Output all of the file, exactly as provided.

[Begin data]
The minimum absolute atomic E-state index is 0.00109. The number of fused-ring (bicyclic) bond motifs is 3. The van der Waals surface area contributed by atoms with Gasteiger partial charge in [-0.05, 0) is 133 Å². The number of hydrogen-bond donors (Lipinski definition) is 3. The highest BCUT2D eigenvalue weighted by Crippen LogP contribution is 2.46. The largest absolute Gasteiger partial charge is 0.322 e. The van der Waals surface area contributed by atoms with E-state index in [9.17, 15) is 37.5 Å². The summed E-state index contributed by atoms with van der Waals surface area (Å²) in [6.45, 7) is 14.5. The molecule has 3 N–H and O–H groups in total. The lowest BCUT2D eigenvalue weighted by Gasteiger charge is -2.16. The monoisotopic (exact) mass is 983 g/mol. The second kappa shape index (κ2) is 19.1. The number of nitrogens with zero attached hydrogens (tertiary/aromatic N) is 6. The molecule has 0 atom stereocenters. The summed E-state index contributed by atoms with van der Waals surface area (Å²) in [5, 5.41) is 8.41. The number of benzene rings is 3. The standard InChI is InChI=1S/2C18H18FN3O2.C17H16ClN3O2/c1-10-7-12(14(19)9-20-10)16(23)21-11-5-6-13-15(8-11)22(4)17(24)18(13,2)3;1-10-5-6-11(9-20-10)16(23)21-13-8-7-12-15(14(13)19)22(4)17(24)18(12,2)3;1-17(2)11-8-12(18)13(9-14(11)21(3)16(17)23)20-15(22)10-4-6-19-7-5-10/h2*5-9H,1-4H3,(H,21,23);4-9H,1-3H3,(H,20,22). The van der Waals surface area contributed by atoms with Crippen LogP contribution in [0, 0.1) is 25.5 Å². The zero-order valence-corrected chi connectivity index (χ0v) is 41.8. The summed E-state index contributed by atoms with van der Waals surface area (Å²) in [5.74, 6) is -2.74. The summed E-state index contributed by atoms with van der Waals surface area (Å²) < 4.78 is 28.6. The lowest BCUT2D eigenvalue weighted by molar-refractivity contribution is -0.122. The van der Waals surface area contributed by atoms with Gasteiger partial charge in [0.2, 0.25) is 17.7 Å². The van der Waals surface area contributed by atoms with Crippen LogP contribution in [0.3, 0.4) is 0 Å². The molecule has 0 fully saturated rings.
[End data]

The minimum absolute atomic E-state index is 0.00109. The number of fused-ring (bicyclic) bond motifs is 3. The van der Waals surface area contributed by atoms with Gasteiger partial charge in [-0.05, 0) is 133 Å². The number of hydrogen-bond donors (Lipinski definition) is 3. The highest BCUT2D eigenvalue weighted by Crippen LogP contribution is 2.46. The largest absolute Gasteiger partial charge is 0.322 e. The van der Waals surface area contributed by atoms with E-state index in [9.17, 15) is 37.5 Å². The summed E-state index contributed by atoms with van der Waals surface area (Å²) in [6.45, 7) is 14.5. The molecule has 3 N–H and O–H groups in total. The lowest BCUT2D eigenvalue weighted by Gasteiger charge is -2.16. The monoisotopic (exact) mass is 983 g/mol. The second kappa shape index (κ2) is 19.1. The number of nitrogens with zero attached hydrogens (tertiary/aromatic N) is 6. The molecule has 0 atom stereocenters. The summed E-state index contributed by atoms with van der Waals surface area (Å²) in [5, 5.41) is 8.41. The number of benzene rings is 3. The standard InChI is InChI=1S/2C18H18FN3O2.C17H16ClN3O2/c1-10-7-12(14(19)9-20-10)16(23)21-11-5-6-13-15(8-11)22(4)17(24)18(13,2)3;1-10-5-6-11(9-20-10)16(23)21-13-8-7-12-15(14(13)19)22(4)17(24)18(12,2)3;1-17(2)11-8-12(18)13(9-14(11)21(3)16(17)23)20-15(22)10-4-6-19-7-5-10/h2*5-9H,1-4H3,(H,21,23);4-9H,1-3H3,(H,20,22). The van der Waals surface area contributed by atoms with Crippen LogP contribution in [0, 0.1) is 25.5 Å². The zero-order valence-corrected chi connectivity index (χ0v) is 41.8. The summed E-state index contributed by atoms with van der Waals surface area (Å²) in [5.74, 6) is -2.74. The summed E-state index contributed by atoms with van der Waals surface area (Å²) < 4.78 is 28.6. The lowest BCUT2D eigenvalue weighted by molar-refractivity contribution is -0.122. The van der Waals surface area contributed by atoms with Gasteiger partial charge in [0.2, 0.25) is 17.7 Å². The van der Waals surface area contributed by atoms with Crippen LogP contribution in [0.3, 0.4) is 0 Å². The molecule has 0 fully saturated rings.